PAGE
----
Category Archives: REVIEWS
All right, here we go with the geek stuff. One word of caution before you go along and read this.
There is a lot of grief around the web on this camera, but you have to remember this is a Cinema Camera and not in the way Canon is marketing their own… bar the C500, which is the one and only that deserves the title.
Could I miss to review the Blackmagic Pocket Cinema Camera. I could not, as this sub $1000 technical achievement is something you have to talk about. There are tons of reviews on the net, but the point of view of each own of us brings some valuable discussion over the table. The BMPCC hasn’t yet been superseded by Blackmagic Design, so a mature evaluation can still be written up.
I guess that some of you guys might be in my same shoes, looking like crazy to find the right mobile solution for editing. I can just hear some of you go “hey you, Mac does it”. I know that for sure, but I am a PC guy for many reasons and I want to stay in that land.
I found a solution that works beautifully, so read on to find out more.
I am hired as a Director here at Pattaya Chanel, www.pattayachannel.com, a TV station in that country often called “Amazing Thailand“. One of first things I had to do once on duty was to take care of the equipment. The quality of the footage was not top notch, and they wanted me to take it to the next level. What a great chance to give a go to what I have learned so far, and put it into practice.
One of the great things about the micro four thirds format is that you can simply mount anything on these. It’s just a matter of finding the right adapter, among the variety of available offers. In this particular case, the C-mount to M43 one pictured above is indeed well made, but there are cheaper ones starting from just a few bucks.. Fotodiox comes to mind.
C-mount lenses are still in use, no longer as 8mm or 16mm cinema lenses as they used to be but as security devices lenses, namely closed circuit television lenses. Normally they are pretty fast lenses as they need to work 24h and they come under the commercial term of TV lenses (from the CCTV acronym).
This is why some may be interested in the vintage C-mounts on a cropped sensor. Fast glass is expensive and C-mounts are not.
I damn well know this is not an Iscorama 36, 42 or 54.
Iscorama Anamorphics are very well know among anamorphic lovers for a variety of reasons.Above all they are tack sharp. Secondly with anamorphic adapters you have to focus both the taking lens and the adapter, which it comes as no less than a pain in the neck – it requires time and patience and it might not always lead to the best results as the lenses are not working “in sync”.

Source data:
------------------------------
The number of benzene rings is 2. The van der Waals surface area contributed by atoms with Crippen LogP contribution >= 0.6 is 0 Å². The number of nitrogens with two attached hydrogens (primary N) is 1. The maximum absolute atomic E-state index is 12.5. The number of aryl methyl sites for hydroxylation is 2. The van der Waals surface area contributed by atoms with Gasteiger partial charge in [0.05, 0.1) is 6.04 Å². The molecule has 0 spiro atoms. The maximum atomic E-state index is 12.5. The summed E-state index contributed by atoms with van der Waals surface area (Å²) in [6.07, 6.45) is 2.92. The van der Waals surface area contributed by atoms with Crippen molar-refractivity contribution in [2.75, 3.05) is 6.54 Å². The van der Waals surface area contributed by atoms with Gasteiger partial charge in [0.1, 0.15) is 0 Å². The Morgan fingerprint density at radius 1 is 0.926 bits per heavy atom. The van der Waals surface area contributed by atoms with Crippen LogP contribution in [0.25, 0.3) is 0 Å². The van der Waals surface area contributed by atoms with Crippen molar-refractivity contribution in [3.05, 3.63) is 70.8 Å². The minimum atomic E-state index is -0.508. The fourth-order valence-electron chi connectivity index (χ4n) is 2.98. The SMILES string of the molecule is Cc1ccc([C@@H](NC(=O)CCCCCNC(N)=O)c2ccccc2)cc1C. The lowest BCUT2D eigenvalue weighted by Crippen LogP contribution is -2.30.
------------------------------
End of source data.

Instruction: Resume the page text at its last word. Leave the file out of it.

The true beauty of the very pricy Iscoramas (getting sold for $3000 on Ebay and appearing in the listing once in a blue moon) is that you focus to infinity on the taking lens and then rack focus with the adapter .. like you would do with regular aspherical lens. Tour life will be a lot easier as a shooter. Next step from the Iscoramas are the Vantage Hawks ($30,000) or the Panavisions.. which you might only rent unless you’re rolling in money.
I decided to write this post because I own a set of LOMOS and because the information about these wonderful lenses is scattered all over the web and not easy to find.
Russian glass is really too big of a topic to put in a single post but the crux of the matter is that you can buy a set of 4 standard LOMOS lenses for USD 1500. Special LOMOS would be at around 4 fold.
What if a country had the resources like the USSR did, so they could have access to the best chemicals available and of the highest grade to forge cinema lenses. It’s not quite what a privately owned company could possibly do.
LOMO lenses are the answer of Russia to Cooke lenses.
As you surely know USA and URSS fought for years for the ultimate supremacy. Cinema was a field of excellence for the USA and indeed the Russian were trying to catch up.
Cooke lenses were widely in use in US movies, URSS had Konvas and Kinor films cameras and the best lenses available were the LOMOS.
With all this DSLR craze and especially with the introduction of mirror less cameras a hunt for vintage lenses started. Prices have raised a lot in the last years but you can still find some pretty good deals.
On mirror less cameras you can mount pretty much anything and that I think it is a strong point to go vintage for video work (on a budget). Indeed the 5dmkII dynamic range is superior, the full frame aesthetics are evident but looking for vsome legacy glass is one direction of DPing the art of film-making.
I purchased this LCD monitor as a replacement to the previous LCD I had, the Lilliput 667 GL.
I did some shooting with the 667 GL, it was cheap and for the money I paid it was pretty much worth. Resolution was OK, not too sharp but not too crap so I though I could focus with enough precision -and this is indeed a function of an external field monitor.
On the GH2 you have the opportunity to use a focus assist function, it allows you to zoom in a certain chosen area of the frame. It actually activates the EX mode function, giving you a 2x magnification of the area you’ve selected. Selection is dead simple, just tap on the swivel LCD and the area comes right up, you can then move around the frame and choose the focus area at your discretion.